* Disc #3 -- (12" 33rpm). Taped on August 19, 1955 and aired Saturday, August 20, 1955. #6110 (S411-HWB) acetate disc BACKGROUND: Jerry Lawrence, early radio and television quiz show host, disc jockey and announcer of such shows as "Truth or Consequences. Born in Rochester, N.Y., and brought up in Long Beach, CA, Lawrence developed his radio career in the 1930s at New York City radio stations WOR, WNEW and the CBS network. During World Was II he was recognized for hosting the music and interview show "Moonlight Savings Time," broadcast to troop ships and war industry workers from 2:30 a.m. to 5 a.m. As a disc jockey, he promoted the music of a young singer named Frank Sinatra and was an early announcer on "The Frank Sinatra Show" in 1944. Lawrence returned to the Los Angeles area in 1945 and worked in radio and early television at KTLA, KCOP and KFWB. He hosted CBS' "The Spade Cooley Show" featuring the orchestra leader in 1951, and helped develop local quiz shows, including "Play Marco" for KTLA. He was an announcer for television's popular game show "Truth or Consequences" when it was hosted by Jack Bailey on NBC in 1954 and 1955. --- Pre-war test pressing (10" 78rpm) of the song "My Blue Heaven" by Jimmie Lunceford & his Orchestra. Decca #60277, dated . Lunceford's name and song title are hand-written in period ink. One-sided. --- Another pre-war test pressing (10" 78rpm) of the song "The Melody Man" by Jimmie Lunceford & his Orchestra. Decca #60277, dated . Lunceford's name and song title are hand-written in period ink. One-sided. --- Yet another pre-war test pressing (10" 78rpm) of the song "Organ Grinder's Swing" by Jimmie Lunceford & his Orchestra. Decca #61246A, dated . Lunceford's name and song title are hand-written in period ink. One-sided. >>> A genuine Decca 78rpm record (#61246) with "Organ Grinder's Swing" by Jimmie Lunceford and His Orchestra. : James Melvin "Jimmie" Lunceford (1902–1947) was an American jazz alto saxophonist and bandleader of the swing era. Lunceford was born in Fulton, MO, but attended school in Denver and earned a Bachelor of Arts degree at Fisk University. In 1927, while teaching high school in Memphis, TN, he organized a student band, the Chickasaw Syncopaters, whose name was changed to the Jimmie Lunceford Orchestra when it began touring. The orchestra made its first recording in 1930. In 1947, while playing in Seaside, Oregon, Lunceford collapsed and died from cardiac arrest during an autograph session. Allegations and rumors circulated that Jimmie had been poisoned by a fish-restaurant owner who was unhappy at having to serve a "Negro" in his establishment.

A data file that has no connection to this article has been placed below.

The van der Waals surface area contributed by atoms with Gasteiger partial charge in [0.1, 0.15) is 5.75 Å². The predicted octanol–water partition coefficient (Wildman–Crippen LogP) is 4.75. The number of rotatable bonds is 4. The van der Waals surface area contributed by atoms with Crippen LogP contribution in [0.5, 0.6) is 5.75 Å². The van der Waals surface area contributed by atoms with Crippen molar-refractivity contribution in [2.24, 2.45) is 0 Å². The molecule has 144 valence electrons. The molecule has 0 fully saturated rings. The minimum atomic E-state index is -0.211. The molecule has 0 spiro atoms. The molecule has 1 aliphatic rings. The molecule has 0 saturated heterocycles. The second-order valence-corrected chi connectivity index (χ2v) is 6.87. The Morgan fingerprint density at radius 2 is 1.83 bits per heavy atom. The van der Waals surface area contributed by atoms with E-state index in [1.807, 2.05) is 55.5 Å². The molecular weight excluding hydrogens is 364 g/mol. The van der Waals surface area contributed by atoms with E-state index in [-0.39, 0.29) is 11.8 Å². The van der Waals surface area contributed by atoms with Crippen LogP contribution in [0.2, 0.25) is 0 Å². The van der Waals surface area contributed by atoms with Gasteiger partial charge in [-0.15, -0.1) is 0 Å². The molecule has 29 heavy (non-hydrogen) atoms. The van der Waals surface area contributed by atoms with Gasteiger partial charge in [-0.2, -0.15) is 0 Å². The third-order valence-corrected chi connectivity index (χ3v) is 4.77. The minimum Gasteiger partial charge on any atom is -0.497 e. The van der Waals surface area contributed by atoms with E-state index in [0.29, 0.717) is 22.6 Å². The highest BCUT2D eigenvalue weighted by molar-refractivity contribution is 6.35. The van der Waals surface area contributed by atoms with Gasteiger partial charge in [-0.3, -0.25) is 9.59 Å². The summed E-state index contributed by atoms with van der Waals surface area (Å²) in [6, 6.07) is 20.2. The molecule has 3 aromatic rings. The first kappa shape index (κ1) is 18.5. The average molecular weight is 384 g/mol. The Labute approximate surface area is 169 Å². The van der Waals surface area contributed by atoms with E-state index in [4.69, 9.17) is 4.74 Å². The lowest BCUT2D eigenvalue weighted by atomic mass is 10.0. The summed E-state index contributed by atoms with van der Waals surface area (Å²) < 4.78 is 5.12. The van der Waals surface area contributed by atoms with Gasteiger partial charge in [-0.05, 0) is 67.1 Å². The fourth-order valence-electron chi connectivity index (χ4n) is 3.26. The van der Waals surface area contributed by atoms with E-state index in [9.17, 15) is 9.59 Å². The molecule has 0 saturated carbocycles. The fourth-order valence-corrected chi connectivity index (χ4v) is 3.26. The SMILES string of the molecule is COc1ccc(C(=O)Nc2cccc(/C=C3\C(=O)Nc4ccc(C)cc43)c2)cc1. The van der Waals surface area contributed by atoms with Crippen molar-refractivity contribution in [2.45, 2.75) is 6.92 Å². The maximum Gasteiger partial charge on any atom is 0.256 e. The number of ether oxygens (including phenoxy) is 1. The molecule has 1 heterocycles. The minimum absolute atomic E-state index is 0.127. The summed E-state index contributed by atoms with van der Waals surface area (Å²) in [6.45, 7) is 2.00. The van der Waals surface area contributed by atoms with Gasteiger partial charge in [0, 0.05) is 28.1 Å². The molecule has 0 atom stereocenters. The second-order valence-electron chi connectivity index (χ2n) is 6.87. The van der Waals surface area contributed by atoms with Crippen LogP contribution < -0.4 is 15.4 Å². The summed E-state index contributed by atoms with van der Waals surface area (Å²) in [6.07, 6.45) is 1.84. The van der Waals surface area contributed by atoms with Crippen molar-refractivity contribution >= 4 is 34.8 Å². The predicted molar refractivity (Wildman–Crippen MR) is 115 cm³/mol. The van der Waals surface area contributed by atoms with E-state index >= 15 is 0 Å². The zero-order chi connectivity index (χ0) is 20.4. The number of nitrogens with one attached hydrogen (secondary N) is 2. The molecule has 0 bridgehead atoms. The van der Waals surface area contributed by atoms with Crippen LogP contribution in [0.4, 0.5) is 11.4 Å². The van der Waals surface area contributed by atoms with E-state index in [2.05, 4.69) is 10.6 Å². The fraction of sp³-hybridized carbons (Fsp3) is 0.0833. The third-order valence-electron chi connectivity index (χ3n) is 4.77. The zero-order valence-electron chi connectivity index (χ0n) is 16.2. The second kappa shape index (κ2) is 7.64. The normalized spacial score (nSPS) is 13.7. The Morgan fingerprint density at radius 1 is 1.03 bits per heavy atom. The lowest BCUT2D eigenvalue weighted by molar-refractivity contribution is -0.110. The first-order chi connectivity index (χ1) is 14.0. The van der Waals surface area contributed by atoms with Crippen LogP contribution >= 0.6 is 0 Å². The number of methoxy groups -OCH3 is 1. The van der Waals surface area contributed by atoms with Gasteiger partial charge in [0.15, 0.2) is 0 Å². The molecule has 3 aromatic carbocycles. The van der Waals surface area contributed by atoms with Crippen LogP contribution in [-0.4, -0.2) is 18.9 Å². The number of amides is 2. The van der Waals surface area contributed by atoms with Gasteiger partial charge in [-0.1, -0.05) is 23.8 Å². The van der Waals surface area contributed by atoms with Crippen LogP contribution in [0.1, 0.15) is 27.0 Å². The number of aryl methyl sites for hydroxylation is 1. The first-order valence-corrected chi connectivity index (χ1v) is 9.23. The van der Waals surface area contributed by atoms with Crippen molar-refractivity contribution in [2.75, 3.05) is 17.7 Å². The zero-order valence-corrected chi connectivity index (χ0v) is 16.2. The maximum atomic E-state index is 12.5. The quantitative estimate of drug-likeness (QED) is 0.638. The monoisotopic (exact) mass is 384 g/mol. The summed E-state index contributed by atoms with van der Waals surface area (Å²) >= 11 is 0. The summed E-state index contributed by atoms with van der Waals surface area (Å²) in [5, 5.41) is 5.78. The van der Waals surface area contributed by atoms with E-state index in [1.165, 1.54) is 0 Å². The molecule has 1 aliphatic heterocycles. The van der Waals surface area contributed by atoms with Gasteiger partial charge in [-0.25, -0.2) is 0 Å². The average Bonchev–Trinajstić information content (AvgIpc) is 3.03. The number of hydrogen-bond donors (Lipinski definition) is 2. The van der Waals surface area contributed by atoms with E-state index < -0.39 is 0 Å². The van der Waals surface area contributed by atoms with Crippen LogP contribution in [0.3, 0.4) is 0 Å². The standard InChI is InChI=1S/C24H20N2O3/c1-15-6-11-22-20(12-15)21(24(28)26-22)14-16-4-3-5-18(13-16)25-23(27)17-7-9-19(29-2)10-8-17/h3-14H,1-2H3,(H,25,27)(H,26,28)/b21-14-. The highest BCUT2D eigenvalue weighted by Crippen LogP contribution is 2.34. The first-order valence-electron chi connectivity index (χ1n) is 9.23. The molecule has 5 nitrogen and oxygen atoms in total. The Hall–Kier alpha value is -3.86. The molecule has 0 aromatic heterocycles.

LIONEL HAMPTON ~~~~~~~~~~~~~~~~~~~~~~~~~~~~~~~~~~~~~~~~
--- Test pressing (10" 78rpm) of the song "Pink Champagne" and "Oh Well Oh Well!" by Lionel Hampton & his Orchestra. Decca #5758, date is unknown. Lionel Hampton's name and song titles are hand-written in period ink. Rare and possibly one of a kind acetate test pressing of this jazz great! Label on the a-side only states the artist and the title "Oh! Well Oh! Well". "Pink Champagne" is written but has been crossed out. The b-side label states the title and a portion of it has been torn off.
FLOYD RAY & HIS ORCHESTRA ~~~~~~~~~~~~~~~~~~~~~~~~~~~~~~~~~~~~~~~
--- Single-sided shellac test pressing (10" 78rpm) of the immensely popular song "Skeleton in My Closet" recorded and released in 1939 by Floyd Ray and His Orchestra (1885-1941). Floyd Ray (1909-1985). Test pressing of Decca 2618-B, matrix 65393-A. Floyd Ray and his Orchestra formed and played around 1925-1950. There were 3 female singers (The V's), from whom it is said that the Andrew Sisters derived their singing style. Floyd Ray's son, Stephen Ray, recalls their names: Lavern (Vern) Whittaker; Willie Lee (Von) Floyd, and (Ivy) Jones. Floyd's first band was called "The Harlem Dictators". Floyd played saxophone and bass, but not in his bands. He was primarily the leader, arranger and songwriter. During the years 1918-1930, they played at New York's famed Apollo Theater and also at the Cottonwood Club, among other places.
LOUIS ARMSTRONG & HIS HOT FIVE ~~~~~~~~~~~~~~~~~~~~~~~~~~~~~~~~~~~~~~~~
--- AN ABSOLUTELY UNIQUE ITEM! --A single-sided acetate test pressing (10" 78rpm) of Louis Armstrong and His Hot Five, "Georgia Grind." This song is Louis Armstrong's first genuine vocal performance. No record matrix present, but it was listed as 9533A. The date is hand written on the label.